So we raised our game. We picked ten more articles for treatment and spread them between five different members of the PC Authority team, so that our IP addresses wouldn’t be so easily tracked. We also made our deliberate errors far more subtle than before – changing the launch date of a Centrino chip and the name of Jesse James’ mother’s first husband, for example. And to make our errors even harder to detect, we left the edit summaries blank, so there’d be no obvious clues for editors. Despite our stealth attempts, the vast majority of errors were discovered remarkably quickly. The ridiculously minor Jesse James error was corrected within a minute, and a very slight change to Queen Anne’s entry was put right within two. Eight out of the ten errors were corrected within 17 hours. Two errors slipped through the net: the Centrino date change and, more obviously, our claim that astronaut Jim Lovell and his crew had flown around the moon twice on the Apollo 13 mission. Both were left to stand for more than a week before we corrected them to ensure there was no long-term damage from our experiment.In 2007 as well, a program named, wikiscanner, was written by Virgil Griffith, a graduate student from the California Institute of Technology. He downloaded the entire wikipedia encyclopedia and used his program to analyze the changes made by anonymous IP addresses and compared them to a database of public net-addresses. "Wikiscanner has analysed a database of 34.4 million edits performed by 2.6 million organisations or individuals since 2002." The results were astounding. All the way from Exxon Oil to the CIA changes were made anonymously to wikipedia. The errors were corrected. Here are relevant portions of the article:
[Wikipedia] was hailed as a breakthrough in the democratisation of knowledge. But the online encyclopedia has since been hijacked by forces who decided that certain things were best left unknown... Now a website designed to monitor editorial changes made on Wikipedia has found thousands of self-serving edits and traced them to their original source. It has turned out to be hugely embarrassing for armies of political spin doctors and corporate revisionists who believed their censorial interventions had gone unnoticed."Wikipedia and Academia
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Because of Wikipedia's extensive and constantly-updated coverage of coverage of current events and new technology, it can be an excellent source of information on these areas of study. It can also be interesting and informative to look at the changes made to Wikipedia's entries as new information has come to light. this can be done by clicking the entry's "history" tab at the top of the page. This can also provide valuable insight into the process of collaborative writing. You may decide for your students that the best use of Wikipedia might be as a starting point at which to gain contextual information about a topic before moving on to more detailed or more reliable information sources. ***There has been an increase in the citations in scientific journals of wikipedia articles. In 2009, there were 614 citations, and as of June 5, 2010 there were 478 citations.** In 2009, a survey of U.S. toxicologists conducted by the Statistical Assessment Service and the Center for Health and Risk Communication at George Mason University stated this:
In perhaps the most surprising finding in the entire study, all these national media outlets are easily eclipsed by two representatives of “new media” – WebMD and Wikipedia. WebMD is the only news source whose coverage of chemical risk is regarded as accurate by a majority (56 percent) of toxicologists, closely followed by Wikipedia’s 45 percent accuracy rating. By contrast, only 15 percent describe as accurate the portrayals of chemical risk found in the New York Times, Washington Post, and Wall Street Journal. The preference for Wikipedia in particular seems like an indictment of professional journalism, since anyone can contribute to this site.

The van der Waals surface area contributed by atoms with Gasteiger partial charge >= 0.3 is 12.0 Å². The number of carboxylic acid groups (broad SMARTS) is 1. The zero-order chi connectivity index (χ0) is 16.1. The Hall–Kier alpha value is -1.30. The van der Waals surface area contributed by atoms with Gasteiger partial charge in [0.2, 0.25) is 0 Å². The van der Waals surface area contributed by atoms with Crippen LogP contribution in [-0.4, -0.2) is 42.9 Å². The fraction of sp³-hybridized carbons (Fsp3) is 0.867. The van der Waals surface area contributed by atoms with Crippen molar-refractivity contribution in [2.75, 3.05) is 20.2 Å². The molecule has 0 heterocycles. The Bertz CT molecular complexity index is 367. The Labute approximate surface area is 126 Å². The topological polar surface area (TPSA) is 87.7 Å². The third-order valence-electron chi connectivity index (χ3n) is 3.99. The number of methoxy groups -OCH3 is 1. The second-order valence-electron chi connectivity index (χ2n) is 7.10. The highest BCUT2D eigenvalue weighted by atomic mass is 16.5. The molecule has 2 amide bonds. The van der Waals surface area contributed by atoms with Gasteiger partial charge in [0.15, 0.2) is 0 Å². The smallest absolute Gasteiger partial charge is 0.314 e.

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Seeing the future of the Internet, the fact that it will increase in importance and not diminish in importance, it would be good that the academic community start to use it for both its good aspects, and its lesser qualities. The distinction between elite experts of information and the populist tendencies of the Internet will have to be harmonized, lest the academic community become increasingly isolated and irrelevant to the world they live in.
Wikipedia as a Braking News Source
Wikipedia has proven itself to be an excellent breaking news source like Twitter. The entire issue of its role is well discussed in an article by Mike Melanson here. This was especially demonstrated during the Mumbai terrorist attacks of 2008.
Politics Implications of Wikipedia
In a article titled, Digital Maoism: The Hazards of the New Online Collectivism, published in 2006, Jaron Lanier attacked wikipedia as a "hive mind." He states:
The problem is in the way the Wikipedia has come to be regarded and used; how it's been elevated to such importance so quickly. And that is part of the larger pattern of the appeal of a new online collectivism that is nothing less than a resurgence of the idea that the collective is all-wise, that it is desirable to have influence concentrated in a bottleneck that can channel the collective with the most verity and force. This is different from representative democracy, or meritocracy. This idea has had dreadful consequences when thrust upon us from the extreme Right or the extreme Left in various historical periods. The fact that it's now being re-introduced today by prominent technologists and futurists, people who in many cases I know and like, doesn't make it any less dangerous.Clay Shirky, responded to this article here. There have been some problems within the wikipedia international community over politics.
We have only scratched the surface of wikipedia with this article. There are many other problems and criticisms which we have omitted to mention. You may read them here. Nevertheless, does anyone really think wikipedia will disappear? Does anyone think it will become less important in future digital generations or people who have always known the Internet? Hardly. Like all digital movements, we must embrace it and learn to use it for to achieve the world we wish, or, drown in its tsunami-like wave.